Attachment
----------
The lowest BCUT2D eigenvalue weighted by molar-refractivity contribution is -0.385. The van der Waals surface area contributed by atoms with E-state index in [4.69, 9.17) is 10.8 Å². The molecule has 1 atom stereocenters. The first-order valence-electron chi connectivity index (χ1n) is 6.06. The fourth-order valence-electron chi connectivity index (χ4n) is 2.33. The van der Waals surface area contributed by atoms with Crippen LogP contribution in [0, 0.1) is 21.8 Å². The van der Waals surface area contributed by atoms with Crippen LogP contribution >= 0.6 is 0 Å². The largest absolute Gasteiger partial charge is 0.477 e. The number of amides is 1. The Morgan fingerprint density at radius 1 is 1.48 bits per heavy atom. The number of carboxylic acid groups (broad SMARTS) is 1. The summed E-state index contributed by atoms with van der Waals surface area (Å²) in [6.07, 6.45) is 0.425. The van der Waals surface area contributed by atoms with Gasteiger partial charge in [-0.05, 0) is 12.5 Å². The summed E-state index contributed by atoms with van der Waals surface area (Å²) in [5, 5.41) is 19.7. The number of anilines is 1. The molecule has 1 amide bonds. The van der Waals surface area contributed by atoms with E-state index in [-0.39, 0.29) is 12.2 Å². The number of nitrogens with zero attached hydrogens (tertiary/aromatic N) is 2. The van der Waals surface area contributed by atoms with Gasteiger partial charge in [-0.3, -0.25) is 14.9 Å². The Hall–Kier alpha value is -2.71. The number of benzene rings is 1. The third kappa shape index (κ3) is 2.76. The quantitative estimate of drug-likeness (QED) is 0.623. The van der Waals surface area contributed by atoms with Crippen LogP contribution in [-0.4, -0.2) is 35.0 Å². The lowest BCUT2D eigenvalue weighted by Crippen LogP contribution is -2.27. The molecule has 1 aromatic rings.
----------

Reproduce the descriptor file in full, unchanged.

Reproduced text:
The lowest BCUT2D eigenvalue weighted by molar-refractivity contribution is -0.385. The van der Waals surface area contributed by atoms with E-state index in [4.69, 9.17) is 10.8 Å². The molecule has 1 atom stereocenters. The first-order valence-electron chi connectivity index (χ1n) is 6.06. The fourth-order valence-electron chi connectivity index (χ4n) is 2.33. The van der Waals surface area contributed by atoms with Crippen LogP contribution in [0, 0.1) is 21.8 Å². The van der Waals surface area contributed by atoms with Crippen LogP contribution >= 0.6 is 0 Å². The largest absolute Gasteiger partial charge is 0.477 e. The number of amides is 1. The Morgan fingerprint density at radius 1 is 1.48 bits per heavy atom. The number of carboxylic acid groups (broad SMARTS) is 1. The summed E-state index contributed by atoms with van der Waals surface area (Å²) in [6.07, 6.45) is 0.425. The van der Waals surface area contributed by atoms with Gasteiger partial charge in [-0.05, 0) is 12.5 Å². The summed E-state index contributed by atoms with van der Waals surface area (Å²) in [5, 5.41) is 19.7. The number of anilines is 1. The molecule has 1 amide bonds. The van der Waals surface area contributed by atoms with E-state index in [-0.39, 0.29) is 12.2 Å². The number of nitrogens with zero attached hydrogens (tertiary/aromatic N) is 2. The van der Waals surface area contributed by atoms with Gasteiger partial charge in [-0.3, -0.25) is 14.9 Å². The Hall–Kier alpha value is -2.71. The number of benzene rings is 1. The third kappa shape index (κ3) is 2.76. The quantitative estimate of drug-likeness (QED) is 0.623. The van der Waals surface area contributed by atoms with Crippen LogP contribution in [-0.4, -0.2) is 35.0 Å². The lowest BCUT2D eigenvalue weighted by Crippen LogP contribution is -2.27. The molecule has 1 aromatic rings.